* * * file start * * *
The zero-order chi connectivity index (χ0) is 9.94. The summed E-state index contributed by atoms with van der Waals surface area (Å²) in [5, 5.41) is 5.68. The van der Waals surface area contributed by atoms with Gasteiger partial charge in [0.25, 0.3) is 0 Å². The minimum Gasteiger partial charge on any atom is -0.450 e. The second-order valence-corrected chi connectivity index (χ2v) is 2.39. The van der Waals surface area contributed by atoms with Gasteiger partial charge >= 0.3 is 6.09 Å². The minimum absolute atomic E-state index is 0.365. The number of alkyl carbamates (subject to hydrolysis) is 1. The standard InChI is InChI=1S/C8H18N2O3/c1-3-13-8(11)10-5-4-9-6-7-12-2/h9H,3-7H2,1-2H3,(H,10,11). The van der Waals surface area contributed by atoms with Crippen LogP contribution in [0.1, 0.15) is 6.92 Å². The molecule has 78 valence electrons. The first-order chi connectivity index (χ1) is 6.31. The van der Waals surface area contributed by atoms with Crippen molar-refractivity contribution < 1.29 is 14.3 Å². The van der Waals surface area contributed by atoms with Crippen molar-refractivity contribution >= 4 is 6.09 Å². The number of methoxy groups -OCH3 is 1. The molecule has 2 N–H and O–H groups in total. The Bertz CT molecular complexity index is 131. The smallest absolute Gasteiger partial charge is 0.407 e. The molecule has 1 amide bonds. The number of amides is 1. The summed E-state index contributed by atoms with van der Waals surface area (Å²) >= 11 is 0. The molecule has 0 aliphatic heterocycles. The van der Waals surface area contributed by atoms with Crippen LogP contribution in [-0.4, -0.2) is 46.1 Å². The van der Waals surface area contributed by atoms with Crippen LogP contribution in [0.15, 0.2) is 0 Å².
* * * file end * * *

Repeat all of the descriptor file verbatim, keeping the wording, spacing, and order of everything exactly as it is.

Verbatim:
The zero-order chi connectivity index (χ0) is 9.94. The summed E-state index contributed by atoms with van der Waals surface area (Å²) in [5, 5.41) is 5.68. The van der Waals surface area contributed by atoms with Gasteiger partial charge in [0.25, 0.3) is 0 Å². The minimum Gasteiger partial charge on any atom is -0.450 e. The second-order valence-corrected chi connectivity index (χ2v) is 2.39. The van der Waals surface area contributed by atoms with Gasteiger partial charge >= 0.3 is 6.09 Å². The minimum absolute atomic E-state index is 0.365. The number of alkyl carbamates (subject to hydrolysis) is 1. The standard InChI is InChI=1S/C8H18N2O3/c1-3-13-8(11)10-5-4-9-6-7-12-2/h9H,3-7H2,1-2H3,(H,10,11). The van der Waals surface area contributed by atoms with Crippen LogP contribution in [0.1, 0.15) is 6.92 Å². The molecule has 78 valence electrons. The first-order chi connectivity index (χ1) is 6.31. The van der Waals surface area contributed by atoms with Crippen molar-refractivity contribution < 1.29 is 14.3 Å². The van der Waals surface area contributed by atoms with Crippen molar-refractivity contribution >= 4 is 6.09 Å². The number of methoxy groups -OCH3 is 1. The molecule has 2 N–H and O–H groups in total. The Bertz CT molecular complexity index is 131. The smallest absolute Gasteiger partial charge is 0.407 e. The molecule has 1 amide bonds. The number of amides is 1. The summed E-state index contributed by atoms with van der Waals surface area (Å²) >= 11 is 0. The molecule has 0 aliphatic heterocycles. The van der Waals surface area contributed by atoms with Crippen LogP contribution in [-0.4, -0.2) is 46.1 Å². The van der Waals surface area contributed by atoms with Crippen LogP contribution in [0.15, 0.2) is 0 Å².